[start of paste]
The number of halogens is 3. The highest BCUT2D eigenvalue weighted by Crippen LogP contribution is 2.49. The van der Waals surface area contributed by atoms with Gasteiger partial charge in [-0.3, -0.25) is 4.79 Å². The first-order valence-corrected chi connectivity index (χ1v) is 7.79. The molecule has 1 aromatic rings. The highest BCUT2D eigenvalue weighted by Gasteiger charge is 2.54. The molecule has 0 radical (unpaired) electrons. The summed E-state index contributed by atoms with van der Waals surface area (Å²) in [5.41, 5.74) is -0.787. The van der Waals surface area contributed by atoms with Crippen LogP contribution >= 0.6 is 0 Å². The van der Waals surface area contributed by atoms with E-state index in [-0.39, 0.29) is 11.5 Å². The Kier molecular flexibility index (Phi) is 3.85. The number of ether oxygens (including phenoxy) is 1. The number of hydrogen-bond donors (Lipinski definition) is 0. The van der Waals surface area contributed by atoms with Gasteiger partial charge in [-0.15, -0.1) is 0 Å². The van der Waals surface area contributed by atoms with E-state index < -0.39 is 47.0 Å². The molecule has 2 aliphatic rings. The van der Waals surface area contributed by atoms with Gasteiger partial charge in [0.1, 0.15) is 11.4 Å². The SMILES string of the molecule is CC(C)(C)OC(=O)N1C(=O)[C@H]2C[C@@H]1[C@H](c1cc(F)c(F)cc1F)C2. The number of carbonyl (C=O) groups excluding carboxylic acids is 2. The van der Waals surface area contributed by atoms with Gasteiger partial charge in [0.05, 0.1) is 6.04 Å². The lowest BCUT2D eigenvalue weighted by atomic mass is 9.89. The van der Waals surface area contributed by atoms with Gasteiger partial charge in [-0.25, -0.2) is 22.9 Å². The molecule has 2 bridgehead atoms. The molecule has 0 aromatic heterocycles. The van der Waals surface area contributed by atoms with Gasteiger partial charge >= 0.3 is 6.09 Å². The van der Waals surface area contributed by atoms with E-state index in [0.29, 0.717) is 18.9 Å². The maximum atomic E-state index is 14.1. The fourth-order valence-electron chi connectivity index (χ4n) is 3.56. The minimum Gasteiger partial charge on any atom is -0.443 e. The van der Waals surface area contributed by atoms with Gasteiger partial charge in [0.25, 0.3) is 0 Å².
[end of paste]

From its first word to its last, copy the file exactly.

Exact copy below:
The number of halogens is 3. The highest BCUT2D eigenvalue weighted by Crippen LogP contribution is 2.49. The van der Waals surface area contributed by atoms with Gasteiger partial charge in [-0.3, -0.25) is 4.79 Å². The first-order valence-corrected chi connectivity index (χ1v) is 7.79. The molecule has 1 aromatic rings. The highest BCUT2D eigenvalue weighted by Gasteiger charge is 2.54. The molecule has 0 radical (unpaired) electrons. The summed E-state index contributed by atoms with van der Waals surface area (Å²) in [5.41, 5.74) is -0.787. The van der Waals surface area contributed by atoms with Crippen LogP contribution >= 0.6 is 0 Å². The van der Waals surface area contributed by atoms with E-state index in [-0.39, 0.29) is 11.5 Å². The Kier molecular flexibility index (Phi) is 3.85. The number of ether oxygens (including phenoxy) is 1. The number of hydrogen-bond donors (Lipinski definition) is 0. The van der Waals surface area contributed by atoms with Gasteiger partial charge in [-0.15, -0.1) is 0 Å². The van der Waals surface area contributed by atoms with E-state index < -0.39 is 47.0 Å². The molecule has 2 aliphatic rings. The van der Waals surface area contributed by atoms with Gasteiger partial charge in [0.1, 0.15) is 11.4 Å². The SMILES string of the molecule is CC(C)(C)OC(=O)N1C(=O)[C@H]2C[C@@H]1[C@H](c1cc(F)c(F)cc1F)C2. The number of carbonyl (C=O) groups excluding carboxylic acids is 2. The van der Waals surface area contributed by atoms with Gasteiger partial charge in [0.05, 0.1) is 6.04 Å². The lowest BCUT2D eigenvalue weighted by atomic mass is 9.89. The van der Waals surface area contributed by atoms with Gasteiger partial charge in [-0.25, -0.2) is 22.9 Å². The molecule has 2 bridgehead atoms. The molecule has 0 aromatic heterocycles. The van der Waals surface area contributed by atoms with Gasteiger partial charge >= 0.3 is 6.09 Å². The van der Waals surface area contributed by atoms with E-state index in [0.29, 0.717) is 18.9 Å². The maximum atomic E-state index is 14.1. The fourth-order valence-electron chi connectivity index (χ4n) is 3.56. The minimum Gasteiger partial charge on any atom is -0.443 e. The van der Waals surface area contributed by atoms with Gasteiger partial charge in [0.25, 0.3) is 0 Å².